China-Taiwan tensions to disrupt supply chain in 2024

Everstream Team

In January 2023, the United Nations reported that the world was experiencing the highest number of violent conflicts since the Second World War. Similarly, the Institute for Economics and Peace revealed that conflict levels around the globe have increased in 13 of the past 15 years, with 2022 marking a 96% increase year over year in conflict-related deaths 

Even when excluding violence associated with Russia’s invasion of Ukraine in 2022 and the Israel-Hamas War that commenced October 7, 2023, there has been an increase in the level of conflict since 2019.  

Rising geopolitical instability will continue to threaten supply chains into the near future, and Taiwan will be a top potential conflict hotspot in 2024.  

chart of increasing aircraft incursions affecting the China-Taiwan supply chainFigure 1: Total aircraft incursions across median line of Taiwan’s Air Defence Identification Zone (Source: Global Taiwan Institute, 2023) 

Military incursions escalate 

Relations between the island and mainland China declined in 2023 as pre-existing hostilities between the Chinese government and Taiwan’s current leadership under President Tsai Ing-wen and the independence-leaning Democratic Progressive Party (DPP) continue to hinder attempts at rapprochement. For example, a visit between President Tsai and then-U.S. Speaker Kevin McCarthy in April prompted China to launch another series of aerial and naval exercises around Taiwan. Although smaller in scale than the military live-fire exercises that took place in August 2022, the drills still saw a record-high 91 Chinese aircraft and 12 naval vessels operate around the Taiwan Strait on April 10.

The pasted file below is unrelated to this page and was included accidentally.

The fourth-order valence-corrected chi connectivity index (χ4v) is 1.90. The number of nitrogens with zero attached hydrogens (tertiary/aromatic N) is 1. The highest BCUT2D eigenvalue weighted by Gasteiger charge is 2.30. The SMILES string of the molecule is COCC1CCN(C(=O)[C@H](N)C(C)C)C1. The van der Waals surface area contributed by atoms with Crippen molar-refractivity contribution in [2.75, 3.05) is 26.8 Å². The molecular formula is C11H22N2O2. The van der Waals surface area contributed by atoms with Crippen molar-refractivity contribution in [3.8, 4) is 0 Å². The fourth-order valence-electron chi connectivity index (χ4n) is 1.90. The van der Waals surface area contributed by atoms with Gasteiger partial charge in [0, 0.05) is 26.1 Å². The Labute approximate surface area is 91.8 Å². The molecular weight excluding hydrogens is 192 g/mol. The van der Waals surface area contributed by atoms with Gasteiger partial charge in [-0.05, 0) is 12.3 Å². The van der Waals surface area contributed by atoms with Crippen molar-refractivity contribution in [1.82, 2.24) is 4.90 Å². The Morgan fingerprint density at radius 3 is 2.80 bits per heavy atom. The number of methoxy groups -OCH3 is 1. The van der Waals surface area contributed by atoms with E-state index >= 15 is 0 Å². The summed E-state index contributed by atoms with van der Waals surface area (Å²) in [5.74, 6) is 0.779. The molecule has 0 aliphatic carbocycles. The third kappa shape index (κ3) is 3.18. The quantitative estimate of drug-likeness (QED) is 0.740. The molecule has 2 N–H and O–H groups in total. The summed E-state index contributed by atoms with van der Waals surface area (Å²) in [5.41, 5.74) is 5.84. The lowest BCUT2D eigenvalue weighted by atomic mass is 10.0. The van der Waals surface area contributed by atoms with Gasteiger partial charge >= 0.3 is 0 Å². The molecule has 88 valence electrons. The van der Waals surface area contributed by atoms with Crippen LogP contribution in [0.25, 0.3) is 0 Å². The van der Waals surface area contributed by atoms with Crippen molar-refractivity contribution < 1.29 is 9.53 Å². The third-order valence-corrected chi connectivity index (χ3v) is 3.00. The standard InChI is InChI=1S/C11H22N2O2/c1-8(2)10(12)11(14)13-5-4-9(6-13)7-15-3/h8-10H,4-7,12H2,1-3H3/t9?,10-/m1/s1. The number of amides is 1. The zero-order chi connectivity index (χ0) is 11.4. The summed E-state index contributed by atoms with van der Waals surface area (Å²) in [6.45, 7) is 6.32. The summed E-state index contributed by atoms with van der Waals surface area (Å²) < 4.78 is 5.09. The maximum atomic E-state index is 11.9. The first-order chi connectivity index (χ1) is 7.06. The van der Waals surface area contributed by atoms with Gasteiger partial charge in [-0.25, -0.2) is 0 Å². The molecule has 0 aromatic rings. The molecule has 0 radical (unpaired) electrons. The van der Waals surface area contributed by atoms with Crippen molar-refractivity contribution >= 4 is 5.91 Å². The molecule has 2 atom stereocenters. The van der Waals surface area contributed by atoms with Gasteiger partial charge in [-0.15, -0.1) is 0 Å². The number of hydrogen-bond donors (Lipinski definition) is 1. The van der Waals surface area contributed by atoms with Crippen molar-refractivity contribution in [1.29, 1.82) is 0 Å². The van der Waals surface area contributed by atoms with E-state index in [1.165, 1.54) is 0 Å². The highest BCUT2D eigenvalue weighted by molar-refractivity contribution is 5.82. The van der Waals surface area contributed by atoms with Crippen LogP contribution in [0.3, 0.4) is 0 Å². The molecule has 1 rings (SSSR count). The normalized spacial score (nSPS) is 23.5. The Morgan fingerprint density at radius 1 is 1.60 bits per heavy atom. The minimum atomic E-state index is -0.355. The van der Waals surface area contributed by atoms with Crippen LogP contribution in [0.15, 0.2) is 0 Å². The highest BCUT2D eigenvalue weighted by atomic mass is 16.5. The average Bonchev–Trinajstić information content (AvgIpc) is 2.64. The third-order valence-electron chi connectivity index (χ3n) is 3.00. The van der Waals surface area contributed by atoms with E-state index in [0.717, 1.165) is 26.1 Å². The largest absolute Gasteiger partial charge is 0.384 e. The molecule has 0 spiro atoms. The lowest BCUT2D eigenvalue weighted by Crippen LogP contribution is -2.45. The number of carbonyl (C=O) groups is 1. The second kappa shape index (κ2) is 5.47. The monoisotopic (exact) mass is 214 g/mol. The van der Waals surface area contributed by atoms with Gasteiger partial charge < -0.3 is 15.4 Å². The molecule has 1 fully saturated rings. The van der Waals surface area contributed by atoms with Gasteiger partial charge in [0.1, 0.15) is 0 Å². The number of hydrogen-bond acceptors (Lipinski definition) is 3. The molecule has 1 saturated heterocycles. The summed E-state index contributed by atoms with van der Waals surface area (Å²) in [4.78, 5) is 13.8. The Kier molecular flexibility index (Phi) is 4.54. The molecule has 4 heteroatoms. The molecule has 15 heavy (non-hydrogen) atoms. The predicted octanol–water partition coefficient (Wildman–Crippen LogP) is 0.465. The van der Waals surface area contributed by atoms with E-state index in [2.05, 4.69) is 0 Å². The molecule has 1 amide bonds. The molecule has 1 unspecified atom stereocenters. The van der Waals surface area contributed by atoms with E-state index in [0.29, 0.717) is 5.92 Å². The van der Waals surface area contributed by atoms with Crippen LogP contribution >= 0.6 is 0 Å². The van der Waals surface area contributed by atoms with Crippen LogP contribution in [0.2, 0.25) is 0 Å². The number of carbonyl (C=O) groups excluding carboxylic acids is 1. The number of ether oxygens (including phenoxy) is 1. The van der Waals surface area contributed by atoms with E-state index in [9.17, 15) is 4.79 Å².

An August 2023 visit to the U.S. by Taiwan’s Vice President and the DPP’s candidate for the 2024 presidential elections, William Lai, also prompted a strong response from China with a further 42 Chinese aircraft and eight vessels involved in drills around the island. Since August 2022, incursions of Chinese military aircraft across the median line of Taiwan’s Air Defence Identification Zone have seen huge increases, with aircraft crossings of the median line exceeding 500 incursions. By comparison, from September 18, 2020 to August 2022, military aircraft had only crossed the median line 23 times.    

table showing the top 5 Taiwan exports into the global supply chain

Table 1: Top 5 products exported from Taiwan, January – October 2023 (Source: International Trade Administration of Taiwan) 

Regulatory pressure expands  

In addition to escalating military tensions, regulatory tensions between China and Taiwan have also risen over the past year. For example, the DPP-led Taiwanese legislature has amended the country’s National Security Act in May 2022 to crack down on technology transfers to Chinese companies. At least four Taiwanese companies are currently under investigation for reportedly helping Chinese technology company Huawei build chip plants in the mainland.